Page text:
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Bob Warner Bob Warner is offline
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Chuck,

I saw Don's picture of the Mandolin he made.

I gotta tell you, Don drives me nuts when he shows that kind of stuff because I just don't have the patience to do it. IF, and that is a big IF, I "could" do that, I doubt that I would be able to wait that long for the outcome.

I have a tendancy to screw up things that are made of steel and are large, I can't imagine working on something as soft as wood and as precise as the work in the Mandolin. Don sure impresses me with his abilities.

I have avoided folders so far because of the little pieces and parts that I have to try to fat finger together. If I can't grind it or weld it, I am lost.

Hey Don (if you read this) great work.

Lloyd,

I sure would like to see you step through this process. I also want to see pictures of the new shop.

Man, Now I want a new shop.


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Old 10-03-2003, 03:34 PM
Lloyd Hale Lloyd Hale is offline
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We've sort of got away from Zhaoyns original question, Are you still out there and what was your intent for inlaying..?? Lloyd


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Old 12-10-2003, 08:11 PM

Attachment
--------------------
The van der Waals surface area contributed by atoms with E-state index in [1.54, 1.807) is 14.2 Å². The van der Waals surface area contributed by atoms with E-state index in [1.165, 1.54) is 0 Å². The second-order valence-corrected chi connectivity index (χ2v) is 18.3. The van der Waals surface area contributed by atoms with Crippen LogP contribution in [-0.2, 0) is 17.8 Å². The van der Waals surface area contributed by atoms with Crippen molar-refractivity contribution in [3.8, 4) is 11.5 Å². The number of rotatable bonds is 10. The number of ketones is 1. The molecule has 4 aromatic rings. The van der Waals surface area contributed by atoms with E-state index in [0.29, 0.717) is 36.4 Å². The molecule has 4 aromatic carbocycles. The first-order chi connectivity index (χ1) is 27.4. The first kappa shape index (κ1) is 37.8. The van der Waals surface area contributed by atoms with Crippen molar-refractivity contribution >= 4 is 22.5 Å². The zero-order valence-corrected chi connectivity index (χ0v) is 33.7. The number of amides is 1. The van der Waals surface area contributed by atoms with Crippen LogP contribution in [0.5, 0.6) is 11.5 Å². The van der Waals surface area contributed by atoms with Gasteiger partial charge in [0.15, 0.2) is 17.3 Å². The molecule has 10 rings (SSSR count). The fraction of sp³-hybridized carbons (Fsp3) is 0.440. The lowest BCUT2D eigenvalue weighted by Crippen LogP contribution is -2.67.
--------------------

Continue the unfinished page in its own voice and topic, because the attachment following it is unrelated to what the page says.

tonyx tonyx is offline
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inlay

With Lloyd's last query, not certain what your intentions are, what your project is?

But his general overview is quite decent. I would opt for a jewelers saw with a #3 blade, in place of the coping saw (gives finer line, less sanding later).

One form of inlay that I like to do (my background is in art, printmaking and I work silver jewelty as a hobby)is wire inlay. I use gravers to cut out patterns (the cuts should look a bit like dovetails) than inlay with gold or other colored metal wires, hammering lightly to fill in undercuts of dovetail (which holds wire without solder or epoxy) and then file and sand to finish.

Tonyx


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Old 12-17-2003, 02:43 AM
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HermanKnives HermanKnives is offline
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A method I learned from Wolfe Loerchner is to cut out your inlay pocket in the material and finish the pocket. Lay a piece of plastic packing tape over the pocket and CAREFULLY cut out exactly with an exacto knife. The edges of the pocket help here. This gives you a perfect shape tp past on your inlay material then jewelers saw it out and file til it fits perfectly.
As Lloyd says, the main thing in inlaying is patience of JOB.


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Old 12-17-2003, 05:31 AM
Lloyd Hale Lloyd Hale is offline
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I've never had the opportunity to meet Wolfe, but I've admired his work from the first time I saw it..... that's a great tip Tim.....Lloyd


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Old 12-31-2003, 10:01 AM
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Gary Mulkey Gary Mulkey is offline
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Lloyd,

I gather from this thread (and others) that most people make the depression before making the inlet but I would like to know how you would go about inletting a preshaped piece. I have an 1858 half/dime that I have thought about inletting into a handle but haven't attempted this before and would love to have your thoughts as to the easiest and best technique for this.

Gary